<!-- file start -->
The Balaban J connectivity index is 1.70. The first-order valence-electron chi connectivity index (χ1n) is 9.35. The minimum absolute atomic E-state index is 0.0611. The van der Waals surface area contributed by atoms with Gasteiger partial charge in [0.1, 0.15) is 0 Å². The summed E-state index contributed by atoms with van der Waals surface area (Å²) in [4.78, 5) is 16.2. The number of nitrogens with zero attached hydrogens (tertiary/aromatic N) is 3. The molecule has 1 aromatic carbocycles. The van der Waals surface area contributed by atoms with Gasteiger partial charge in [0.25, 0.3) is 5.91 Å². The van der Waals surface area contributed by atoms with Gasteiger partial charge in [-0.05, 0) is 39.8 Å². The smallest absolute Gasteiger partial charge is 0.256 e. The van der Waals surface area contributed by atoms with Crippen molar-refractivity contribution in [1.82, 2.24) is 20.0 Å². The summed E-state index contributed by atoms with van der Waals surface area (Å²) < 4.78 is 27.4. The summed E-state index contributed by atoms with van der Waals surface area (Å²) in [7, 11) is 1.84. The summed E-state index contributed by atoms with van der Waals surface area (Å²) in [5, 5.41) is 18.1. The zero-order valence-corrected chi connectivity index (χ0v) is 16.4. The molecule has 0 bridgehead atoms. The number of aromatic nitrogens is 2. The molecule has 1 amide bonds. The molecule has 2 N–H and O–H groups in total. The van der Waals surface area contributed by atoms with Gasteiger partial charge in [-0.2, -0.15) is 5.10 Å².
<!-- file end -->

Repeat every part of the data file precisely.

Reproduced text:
The Balaban J connectivity index is 1.70. The first-order valence-electron chi connectivity index (χ1n) is 9.35. The minimum absolute atomic E-state index is 0.0611. The van der Waals surface area contributed by atoms with Gasteiger partial charge in [0.1, 0.15) is 0 Å². The summed E-state index contributed by atoms with van der Waals surface area (Å²) in [4.78, 5) is 16.2. The number of nitrogens with zero attached hydrogens (tertiary/aromatic N) is 3. The molecule has 1 aromatic carbocycles. The van der Waals surface area contributed by atoms with Gasteiger partial charge in [0.25, 0.3) is 5.91 Å². The van der Waals surface area contributed by atoms with Gasteiger partial charge in [-0.05, 0) is 39.8 Å². The smallest absolute Gasteiger partial charge is 0.256 e. The van der Waals surface area contributed by atoms with Crippen molar-refractivity contribution in [1.82, 2.24) is 20.0 Å². The summed E-state index contributed by atoms with van der Waals surface area (Å²) < 4.78 is 27.4. The summed E-state index contributed by atoms with van der Waals surface area (Å²) in [7, 11) is 1.84. The summed E-state index contributed by atoms with van der Waals surface area (Å²) in [5, 5.41) is 18.1. The zero-order valence-corrected chi connectivity index (χ0v) is 16.4. The molecule has 0 bridgehead atoms. The number of aromatic nitrogens is 2. The molecule has 1 amide bonds. The molecule has 2 N–H and O–H groups in total. The van der Waals surface area contributed by atoms with Gasteiger partial charge in [-0.2, -0.15) is 5.10 Å².